Why isn’t the average person into bitcoin?
That was the question posed by Blockstream’s Selene Jin at the Advancing Bitcoin conference in London on Thursday, in a room with some of the most hardcore bitcoiners on the planet.
Jin pointed out that bitcoiners on Twitter tend to argue that: “Normies don’t understand money, have no long-term vision or the ability to think outside the box.”
But she has a different opinion of what’s holding back broader adoption. More “normies” might use bitcoin if the user experience (UX) was better, if – in Silicon Valley tech speak – they were “delighted” to use the apps and felt “empowered” by them, she argued.
Jin’s comments at the two-day event spoke to the difficulty of moving the needle on crypto adoption, even with 11 years under bitcoin’s belt.
“Bitcoin UX improved a lot [over the years]. But there are ways we can improve that to push bitcoin even further,” Jin, Blockstream’s director of UX, said. She argued that most developers try to build an app with the features they want themselves, which isn’t necessarily what the average Joe is looking for.
UX is often overlooked in bitcoin’s often very technical community. Jin argued that bitcoiners are fascinated by the new currency for a variety of reasons: monetary revolution, technological exploration and getting rich. (She’s in it for all three, she said.)
“I’m trying to help fix the user experience here because if we don’t do that, these three things can’t happen,” Jin said.
Less-confusing bitcoin accounts
With the halving around the corner, it could be a particularly good time to focus on improving bitcoin’s user experience.
If the price goes up (which is still a big “if” that people are debating profusely), it could bring in a lot of new users, as is the pattern for bitcoin over the past decade.
“Think of it like ‘Hungry Hungry Hippos,'” Coinfloor exchange founder and CEO Obi Nwosu said in a panel, referencing the 1980s children’s game. “When it comes, each exchange will be trying to get as many customers as possible. We need a service that deals with their requirements,” he added, nodding to Jin’s talk.
One little-known proposal discussed at the event was to make memorizing bitcoin addresses as easy as memorizing a phone number.
Right now that’s far from the case. Instead of being fewer than 10 digits, bitcoin addresses, where bitcoin is stored and transaction IDs are long, random strings of letters and numbers.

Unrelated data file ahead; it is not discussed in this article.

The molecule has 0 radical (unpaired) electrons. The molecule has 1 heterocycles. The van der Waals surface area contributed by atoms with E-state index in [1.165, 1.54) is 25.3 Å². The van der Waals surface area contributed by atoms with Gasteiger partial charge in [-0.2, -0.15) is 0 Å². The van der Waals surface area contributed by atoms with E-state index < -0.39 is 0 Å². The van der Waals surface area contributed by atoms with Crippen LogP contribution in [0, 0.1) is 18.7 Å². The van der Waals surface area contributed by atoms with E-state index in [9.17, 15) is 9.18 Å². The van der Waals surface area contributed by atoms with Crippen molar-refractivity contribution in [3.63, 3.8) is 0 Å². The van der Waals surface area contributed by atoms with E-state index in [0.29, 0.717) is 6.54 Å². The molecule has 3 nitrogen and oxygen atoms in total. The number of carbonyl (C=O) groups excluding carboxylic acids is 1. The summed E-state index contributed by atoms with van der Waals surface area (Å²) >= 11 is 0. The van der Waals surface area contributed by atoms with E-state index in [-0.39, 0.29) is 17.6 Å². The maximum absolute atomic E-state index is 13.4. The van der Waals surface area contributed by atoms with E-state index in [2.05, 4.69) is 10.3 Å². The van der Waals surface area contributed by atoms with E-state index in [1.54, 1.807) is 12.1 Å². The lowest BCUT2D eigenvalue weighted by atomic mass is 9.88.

“There is no way anyone can memorize it – unless you’re someone who memorizes digits of pi for fun. These IDs are always communicated by copy and paste,” bitcoin developer and educator Jimmy Song said.
That’s why, when he saw a proposal for EasyPaySy posted to the bitcoin developer email list, he was intrigued. EasyPaySy allows these accounts to be represented in a much easier form, as short and human-readable as a phone number or as readable as an email address.
This approach isn’t without downsides.
It would require more data to be stored on the bitcoin blockchain (the more slimmed down, the easier it is for more users to run). Plus, users potentially have to spend more time backing up such accounts. One attendee argued that the debacle involving economist and bitcoin critic Peter Schiff recently “losing his bitcoin password” showed that taking care of one’s bitcoin is already hard enough as is for many people.
Still, Song argued that the benefits might outweigh the disadvantages.
From the bottom up
But user-facing improvements aren’t the only changes being considered. Many UX improvements start at the lowest levels of the bitcoin code.
The faster developers can build new features, the faster they can bubble up to users. This realm of UX problems was probably the biggest focus of Advancing Bitcoin.
One such improvement revolves around “testnet,” a network that’s like a dummy clone of bitcoin where developers test their apps and new bitcoin features to get a better idea of how they’ll work in the real world.
Bitcoin Core contributor Kalle Alm has been building SigNet, an alternative that he describes as “testnet, but without all the broken parts.” The network is notoriously unreliable and “reorgs” all the time, an event where transactions that were considered legit for a short time, aren’t anymore. This bump is much less common on the real bitcoin network.
Plus, there are people mining testnet coins and earning no money from it, since the mined dummy coins are supposed to be free. Alm argues there isn’t a point to this, since decentralization, achieved with the help of mining, isn’t really required on testnet.
“I don’t even know what [testnet miners] are doing. No government is gonna come in and say, ‘Give me the test coins!'” Alm said.
With these problems fixed, Alm thinks SigNet could play a big role in testing network-wide features added to bitcoin. For example, developers could soon use it to test Schnorr and Taproot, a privacy and scalability-focused bundle of changes that’s been making progress this year.
But SigNet is just the tip of the iceberg. New bitcoin smart contract language Miniscript, unveiled last year, was the subject of several talks at the conference. Smart contracts require various conditions to be met in order to unlock and send funds, such as not allowing bitcoins to be sent up until a certain day.
Bitcoin’s built-in smart contract language Script is notoriously difficult to use, but Miniscript makes it easier for more developers to give it a shot, with the potential of making these smart contracts more available for more users.
[Correction: The article has been updated to clarify that Jin was talking about the opinions of bitcoin Twitter users in her initial quote.]
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